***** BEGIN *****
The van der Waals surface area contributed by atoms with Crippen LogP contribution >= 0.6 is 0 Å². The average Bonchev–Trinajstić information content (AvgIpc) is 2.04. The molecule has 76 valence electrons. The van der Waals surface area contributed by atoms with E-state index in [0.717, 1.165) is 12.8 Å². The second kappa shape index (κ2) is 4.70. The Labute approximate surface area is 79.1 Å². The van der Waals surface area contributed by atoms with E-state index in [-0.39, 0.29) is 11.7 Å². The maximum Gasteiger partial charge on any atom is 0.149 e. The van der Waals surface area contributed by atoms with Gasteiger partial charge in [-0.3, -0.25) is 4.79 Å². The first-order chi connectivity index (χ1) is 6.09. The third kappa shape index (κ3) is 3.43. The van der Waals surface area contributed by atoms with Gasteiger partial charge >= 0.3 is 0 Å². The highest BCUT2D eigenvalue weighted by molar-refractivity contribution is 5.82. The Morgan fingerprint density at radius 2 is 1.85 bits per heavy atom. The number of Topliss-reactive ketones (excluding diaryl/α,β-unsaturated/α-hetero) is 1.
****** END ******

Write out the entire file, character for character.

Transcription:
The van der Waals surface area contributed by atoms with Crippen LogP contribution >= 0.6 is 0 Å². The average Bonchev–Trinajstić information content (AvgIpc) is 2.04. The molecule has 76 valence electrons. The van der Waals surface area contributed by atoms with E-state index in [0.717, 1.165) is 12.8 Å². The second kappa shape index (κ2) is 4.70. The Labute approximate surface area is 79.1 Å². The van der Waals surface area contributed by atoms with E-state index in [-0.39, 0.29) is 11.7 Å². The maximum Gasteiger partial charge on any atom is 0.149 e. The van der Waals surface area contributed by atoms with Gasteiger partial charge in [-0.3, -0.25) is 4.79 Å². The first-order chi connectivity index (χ1) is 6.09. The third kappa shape index (κ3) is 3.43. The van der Waals surface area contributed by atoms with Gasteiger partial charge >= 0.3 is 0 Å². The highest BCUT2D eigenvalue weighted by molar-refractivity contribution is 5.82. The Morgan fingerprint density at radius 2 is 1.85 bits per heavy atom. The number of Topliss-reactive ketones (excluding diaryl/α,β-unsaturated/α-hetero) is 1.